“If qualification requirements become too stringent for the average Canadian borrower, there is a risk of creating a federally regulated financial system that privileges the select few who are able to qualify for a loan at a federally regulated institution, while more Canadians are pushed to costly, riskier mortgage solutions,” MPC added.
It said this goes against the mandate laid out in the Blueprint for OSFI’s Transformation 2022-2025 to “place greater emphasis on contributing to public confidence in the Canadian financial system.”
OSFI Superintendent Peter Routledge commented on the risks the regulator is trying to manage during the release of its Annual Risk Outlook for 2023, in which OSFI listed the housing market as one of the country’s most significant economic risks.
“The level of household indebtedness in Canada is a vulnerability we take very seriously, and it is an area we have been and will continue to monitor carefully,” Routledge said. “That longstanding vulnerability is made riskier today by elevated mortgage interest rates, and a potential economic downturn.”
Concerns about market over-tightening
MPC isn’t the only voice to express concerns about OSFI’s proposed rule tightening.
Ontario’s mortgage broker regulator, the Financial Services Regulatory Authority of Ontario (FSRA), noted recently that “recent economic and market uncertainty, significant home price appreciation and more stringent underwriting criteria introduced by OSFI for federally regulated lenders have made it more difficult for consumers to obtain or maintain mortgages with traditional lenders.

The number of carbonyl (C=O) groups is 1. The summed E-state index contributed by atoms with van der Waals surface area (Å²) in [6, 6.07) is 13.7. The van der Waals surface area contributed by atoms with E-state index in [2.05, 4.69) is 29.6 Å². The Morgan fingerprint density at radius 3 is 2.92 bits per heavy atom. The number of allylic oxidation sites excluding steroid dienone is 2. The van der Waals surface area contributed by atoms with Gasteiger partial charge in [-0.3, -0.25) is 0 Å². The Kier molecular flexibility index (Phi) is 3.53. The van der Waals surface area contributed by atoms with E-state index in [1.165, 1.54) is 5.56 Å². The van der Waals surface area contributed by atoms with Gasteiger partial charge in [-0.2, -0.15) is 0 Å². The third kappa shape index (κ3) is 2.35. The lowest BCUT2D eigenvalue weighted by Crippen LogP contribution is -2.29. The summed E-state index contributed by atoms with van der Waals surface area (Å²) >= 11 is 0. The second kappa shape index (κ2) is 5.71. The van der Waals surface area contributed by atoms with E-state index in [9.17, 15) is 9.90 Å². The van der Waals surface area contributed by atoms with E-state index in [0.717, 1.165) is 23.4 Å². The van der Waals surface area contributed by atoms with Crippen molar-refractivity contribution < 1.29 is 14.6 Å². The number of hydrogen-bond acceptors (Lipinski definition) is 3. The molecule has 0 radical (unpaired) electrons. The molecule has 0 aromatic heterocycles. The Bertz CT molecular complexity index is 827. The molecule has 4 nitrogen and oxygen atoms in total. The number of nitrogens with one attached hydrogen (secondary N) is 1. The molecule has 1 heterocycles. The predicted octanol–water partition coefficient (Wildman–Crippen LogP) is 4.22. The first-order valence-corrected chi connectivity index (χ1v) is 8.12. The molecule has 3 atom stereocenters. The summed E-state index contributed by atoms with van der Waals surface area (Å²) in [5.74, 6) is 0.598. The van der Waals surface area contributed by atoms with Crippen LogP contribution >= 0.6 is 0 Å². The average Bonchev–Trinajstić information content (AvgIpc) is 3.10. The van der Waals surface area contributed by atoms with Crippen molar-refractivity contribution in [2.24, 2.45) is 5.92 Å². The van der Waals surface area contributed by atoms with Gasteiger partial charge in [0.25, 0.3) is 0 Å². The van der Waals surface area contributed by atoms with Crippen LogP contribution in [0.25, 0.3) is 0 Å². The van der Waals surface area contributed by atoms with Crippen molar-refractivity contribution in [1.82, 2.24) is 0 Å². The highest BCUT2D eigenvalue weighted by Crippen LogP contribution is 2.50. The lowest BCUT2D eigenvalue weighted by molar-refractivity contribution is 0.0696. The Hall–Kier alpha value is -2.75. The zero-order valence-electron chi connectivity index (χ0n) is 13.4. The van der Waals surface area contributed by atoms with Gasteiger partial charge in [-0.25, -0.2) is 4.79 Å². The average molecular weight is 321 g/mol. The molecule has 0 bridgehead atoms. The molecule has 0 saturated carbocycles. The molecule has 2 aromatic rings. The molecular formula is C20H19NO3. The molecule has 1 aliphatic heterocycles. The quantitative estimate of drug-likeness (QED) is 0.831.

FSRA’s data show a growing number of borrowers are obtaining private non-bank mortgage loans, which often come with higher interest rates and lender fees.
In 2021, before the Bank of Canada’s rate increases had even started, the market had already started to see a large shift with private non-bank mortgage volumes rising 72% over two years to $22.4 billion. They comprised 10.6% of Ontario’s mortgage market in 2021, and FSRA expects that growth continued in 2022 and 2023 due to current market conditions.
Ben Rabidoux, founder of Edge Realty Analytics, commented recently on OSFI’s latest proposed underwriting changes and said, “to me, it begs the question, why?”